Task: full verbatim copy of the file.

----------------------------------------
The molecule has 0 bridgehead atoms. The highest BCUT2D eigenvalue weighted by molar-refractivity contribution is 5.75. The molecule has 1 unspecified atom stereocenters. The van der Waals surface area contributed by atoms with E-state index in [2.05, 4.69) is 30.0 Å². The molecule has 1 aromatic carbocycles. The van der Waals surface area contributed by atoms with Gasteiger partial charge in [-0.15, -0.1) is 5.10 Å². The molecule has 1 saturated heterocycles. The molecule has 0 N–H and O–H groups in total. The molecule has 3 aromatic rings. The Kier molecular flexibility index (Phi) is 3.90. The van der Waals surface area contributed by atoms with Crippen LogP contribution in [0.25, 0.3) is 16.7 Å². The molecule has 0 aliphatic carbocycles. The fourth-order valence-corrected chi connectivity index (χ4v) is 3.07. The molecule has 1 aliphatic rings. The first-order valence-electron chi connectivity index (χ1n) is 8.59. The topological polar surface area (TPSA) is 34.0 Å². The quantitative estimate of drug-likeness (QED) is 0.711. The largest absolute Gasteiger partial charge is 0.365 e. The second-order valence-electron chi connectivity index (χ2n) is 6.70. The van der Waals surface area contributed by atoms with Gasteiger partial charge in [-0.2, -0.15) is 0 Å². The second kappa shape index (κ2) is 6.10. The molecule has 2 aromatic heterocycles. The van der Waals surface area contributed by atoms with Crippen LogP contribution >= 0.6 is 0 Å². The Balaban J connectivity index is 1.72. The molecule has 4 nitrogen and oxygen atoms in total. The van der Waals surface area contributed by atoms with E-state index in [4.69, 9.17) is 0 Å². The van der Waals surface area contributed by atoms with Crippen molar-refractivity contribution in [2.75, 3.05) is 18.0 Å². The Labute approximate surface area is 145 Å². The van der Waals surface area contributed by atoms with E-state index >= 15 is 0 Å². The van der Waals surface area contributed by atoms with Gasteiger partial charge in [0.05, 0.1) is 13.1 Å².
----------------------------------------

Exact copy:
The molecule has 0 bridgehead atoms. The highest BCUT2D eigenvalue weighted by molar-refractivity contribution is 5.75. The molecule has 1 unspecified atom stereocenters. The van der Waals surface area contributed by atoms with E-state index in [2.05, 4.69) is 30.0 Å². The molecule has 1 aromatic carbocycles. The van der Waals surface area contributed by atoms with Gasteiger partial charge in [-0.15, -0.1) is 5.10 Å². The molecule has 1 saturated heterocycles. The molecule has 0 N–H and O–H groups in total. The molecule has 3 aromatic rings. The Kier molecular flexibility index (Phi) is 3.90. The van der Waals surface area contributed by atoms with Crippen LogP contribution in [0.25, 0.3) is 16.7 Å². The molecule has 0 aliphatic carbocycles. The fourth-order valence-corrected chi connectivity index (χ4v) is 3.07. The molecule has 1 aliphatic rings. The first-order valence-electron chi connectivity index (χ1n) is 8.59. The topological polar surface area (TPSA) is 34.0 Å². The quantitative estimate of drug-likeness (QED) is 0.711. The largest absolute Gasteiger partial charge is 0.365 e. The second-order valence-electron chi connectivity index (χ2n) is 6.70. The van der Waals surface area contributed by atoms with Gasteiger partial charge in [-0.2, -0.15) is 0 Å². The second kappa shape index (κ2) is 6.10. The molecule has 2 aromatic heterocycles. The van der Waals surface area contributed by atoms with Crippen LogP contribution >= 0.6 is 0 Å². The Balaban J connectivity index is 1.72. The molecule has 4 nitrogen and oxygen atoms in total. The van der Waals surface area contributed by atoms with E-state index in [4.69, 9.17) is 0 Å². The van der Waals surface area contributed by atoms with Crippen molar-refractivity contribution in [2.75, 3.05) is 18.0 Å². The Labute approximate surface area is 145 Å². The van der Waals surface area contributed by atoms with E-state index >= 15 is 0 Å². The van der Waals surface area contributed by atoms with Gasteiger partial charge in [0.05, 0.1) is 13.1 Å².